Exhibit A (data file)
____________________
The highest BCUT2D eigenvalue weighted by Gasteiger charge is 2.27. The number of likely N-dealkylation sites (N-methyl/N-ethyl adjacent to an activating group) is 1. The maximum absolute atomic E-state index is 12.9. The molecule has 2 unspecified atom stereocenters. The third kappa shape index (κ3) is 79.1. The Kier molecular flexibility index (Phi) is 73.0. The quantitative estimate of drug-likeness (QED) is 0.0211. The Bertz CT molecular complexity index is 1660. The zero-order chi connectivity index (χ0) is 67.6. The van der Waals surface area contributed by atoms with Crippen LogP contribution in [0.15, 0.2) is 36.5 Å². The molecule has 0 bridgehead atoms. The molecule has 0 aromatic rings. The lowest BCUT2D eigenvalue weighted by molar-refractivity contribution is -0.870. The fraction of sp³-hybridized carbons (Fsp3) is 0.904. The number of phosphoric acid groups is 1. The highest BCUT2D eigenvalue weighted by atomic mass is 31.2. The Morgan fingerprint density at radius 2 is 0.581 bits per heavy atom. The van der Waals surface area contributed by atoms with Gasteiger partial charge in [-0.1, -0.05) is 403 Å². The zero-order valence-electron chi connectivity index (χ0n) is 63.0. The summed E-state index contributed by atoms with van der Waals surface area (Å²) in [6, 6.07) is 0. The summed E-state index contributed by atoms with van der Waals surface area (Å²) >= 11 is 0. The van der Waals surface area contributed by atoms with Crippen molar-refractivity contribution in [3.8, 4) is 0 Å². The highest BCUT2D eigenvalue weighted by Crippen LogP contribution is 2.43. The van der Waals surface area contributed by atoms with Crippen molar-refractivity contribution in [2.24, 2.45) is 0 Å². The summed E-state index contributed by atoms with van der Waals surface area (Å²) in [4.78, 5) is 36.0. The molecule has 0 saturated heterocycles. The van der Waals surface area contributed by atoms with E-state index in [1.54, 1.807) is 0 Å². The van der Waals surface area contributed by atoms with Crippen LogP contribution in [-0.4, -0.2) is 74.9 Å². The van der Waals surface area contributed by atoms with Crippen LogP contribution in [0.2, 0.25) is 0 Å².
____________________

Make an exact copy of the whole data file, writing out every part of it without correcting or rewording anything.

The highest BCUT2D eigenvalue weighted by Gasteiger charge is 2.27. The number of likely N-dealkylation sites (N-methyl/N-ethyl adjacent to an activating group) is 1. The maximum absolute atomic E-state index is 12.9. The molecule has 2 unspecified atom stereocenters. The third kappa shape index (κ3) is 79.1. The Kier molecular flexibility index (Phi) is 73.0. The quantitative estimate of drug-likeness (QED) is 0.0211. The Bertz CT molecular complexity index is 1660. The zero-order chi connectivity index (χ0) is 67.6. The van der Waals surface area contributed by atoms with Crippen LogP contribution in [0.15, 0.2) is 36.5 Å². The molecule has 0 bridgehead atoms. The molecule has 0 aromatic rings. The lowest BCUT2D eigenvalue weighted by molar-refractivity contribution is -0.870. The fraction of sp³-hybridized carbons (Fsp3) is 0.904. The number of phosphoric acid groups is 1. The highest BCUT2D eigenvalue weighted by atomic mass is 31.2. The Morgan fingerprint density at radius 2 is 0.581 bits per heavy atom. The van der Waals surface area contributed by atoms with Gasteiger partial charge in [-0.1, -0.05) is 403 Å². The zero-order valence-electron chi connectivity index (χ0n) is 63.0. The summed E-state index contributed by atoms with van der Waals surface area (Å²) in [6, 6.07) is 0. The summed E-state index contributed by atoms with van der Waals surface area (Å²) >= 11 is 0. The van der Waals surface area contributed by atoms with Crippen molar-refractivity contribution in [3.8, 4) is 0 Å². The highest BCUT2D eigenvalue weighted by Crippen LogP contribution is 2.43. The van der Waals surface area contributed by atoms with Crippen molar-refractivity contribution in [2.24, 2.45) is 0 Å². The summed E-state index contributed by atoms with van der Waals surface area (Å²) in [4.78, 5) is 36.0. The molecule has 0 saturated heterocycles. The van der Waals surface area contributed by atoms with E-state index in [1.54, 1.807) is 0 Å². The van der Waals surface area contributed by atoms with Crippen LogP contribution in [-0.4, -0.2) is 74.9 Å². The van der Waals surface area contributed by atoms with Crippen LogP contribution in [0.2, 0.25) is 0 Å².